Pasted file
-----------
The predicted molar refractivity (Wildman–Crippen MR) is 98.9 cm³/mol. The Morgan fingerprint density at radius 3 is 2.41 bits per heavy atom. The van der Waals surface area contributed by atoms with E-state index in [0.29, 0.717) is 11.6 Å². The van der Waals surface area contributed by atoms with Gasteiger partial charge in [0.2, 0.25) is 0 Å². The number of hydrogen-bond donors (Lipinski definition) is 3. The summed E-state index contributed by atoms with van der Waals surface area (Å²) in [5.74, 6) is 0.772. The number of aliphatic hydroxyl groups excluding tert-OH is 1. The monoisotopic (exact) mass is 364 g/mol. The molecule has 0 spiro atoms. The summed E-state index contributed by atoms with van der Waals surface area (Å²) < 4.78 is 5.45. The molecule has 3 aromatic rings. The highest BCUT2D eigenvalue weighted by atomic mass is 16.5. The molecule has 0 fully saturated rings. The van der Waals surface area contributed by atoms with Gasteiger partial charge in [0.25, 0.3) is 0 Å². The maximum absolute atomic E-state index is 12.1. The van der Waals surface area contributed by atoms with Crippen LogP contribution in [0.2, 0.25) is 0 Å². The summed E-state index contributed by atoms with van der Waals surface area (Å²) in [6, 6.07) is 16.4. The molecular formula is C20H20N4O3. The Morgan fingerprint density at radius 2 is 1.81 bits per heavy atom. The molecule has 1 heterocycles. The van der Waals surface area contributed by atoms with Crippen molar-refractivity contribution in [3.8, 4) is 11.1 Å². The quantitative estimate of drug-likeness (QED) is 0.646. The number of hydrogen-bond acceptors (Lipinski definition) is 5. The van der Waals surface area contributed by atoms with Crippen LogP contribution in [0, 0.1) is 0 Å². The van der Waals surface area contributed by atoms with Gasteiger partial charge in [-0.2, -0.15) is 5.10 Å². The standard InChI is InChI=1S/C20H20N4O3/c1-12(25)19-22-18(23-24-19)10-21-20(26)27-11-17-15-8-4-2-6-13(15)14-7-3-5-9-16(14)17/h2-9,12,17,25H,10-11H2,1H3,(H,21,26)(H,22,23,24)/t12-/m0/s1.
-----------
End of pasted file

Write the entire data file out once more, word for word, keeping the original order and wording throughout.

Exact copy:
The predicted molar refractivity (Wildman–Crippen MR) is 98.9 cm³/mol. The Morgan fingerprint density at radius 3 is 2.41 bits per heavy atom. The van der Waals surface area contributed by atoms with E-state index in [0.29, 0.717) is 11.6 Å². The van der Waals surface area contributed by atoms with Gasteiger partial charge in [0.2, 0.25) is 0 Å². The number of hydrogen-bond donors (Lipinski definition) is 3. The summed E-state index contributed by atoms with van der Waals surface area (Å²) in [5.74, 6) is 0.772. The number of aliphatic hydroxyl groups excluding tert-OH is 1. The monoisotopic (exact) mass is 364 g/mol. The molecule has 0 spiro atoms. The summed E-state index contributed by atoms with van der Waals surface area (Å²) < 4.78 is 5.45. The molecule has 3 aromatic rings. The highest BCUT2D eigenvalue weighted by atomic mass is 16.5. The molecule has 0 fully saturated rings. The van der Waals surface area contributed by atoms with Gasteiger partial charge in [0.25, 0.3) is 0 Å². The maximum absolute atomic E-state index is 12.1. The van der Waals surface area contributed by atoms with Crippen LogP contribution in [0.2, 0.25) is 0 Å². The summed E-state index contributed by atoms with van der Waals surface area (Å²) in [6, 6.07) is 16.4. The molecular formula is C20H20N4O3. The Morgan fingerprint density at radius 2 is 1.81 bits per heavy atom. The molecule has 1 heterocycles. The van der Waals surface area contributed by atoms with Crippen molar-refractivity contribution in [3.8, 4) is 11.1 Å². The quantitative estimate of drug-likeness (QED) is 0.646. The number of hydrogen-bond acceptors (Lipinski definition) is 5. The van der Waals surface area contributed by atoms with Crippen LogP contribution in [0, 0.1) is 0 Å². The van der Waals surface area contributed by atoms with Gasteiger partial charge in [-0.2, -0.15) is 5.10 Å². The standard InChI is InChI=1S/C20H20N4O3/c1-12(25)19-22-18(23-24-19)10-21-20(26)27-11-17-15-8-4-2-6-13(15)14-7-3-5-9-16(14)17/h2-9,12,17,25H,10-11H2,1H3,(H,21,26)(H,22,23,24)/t12-/m0/s1.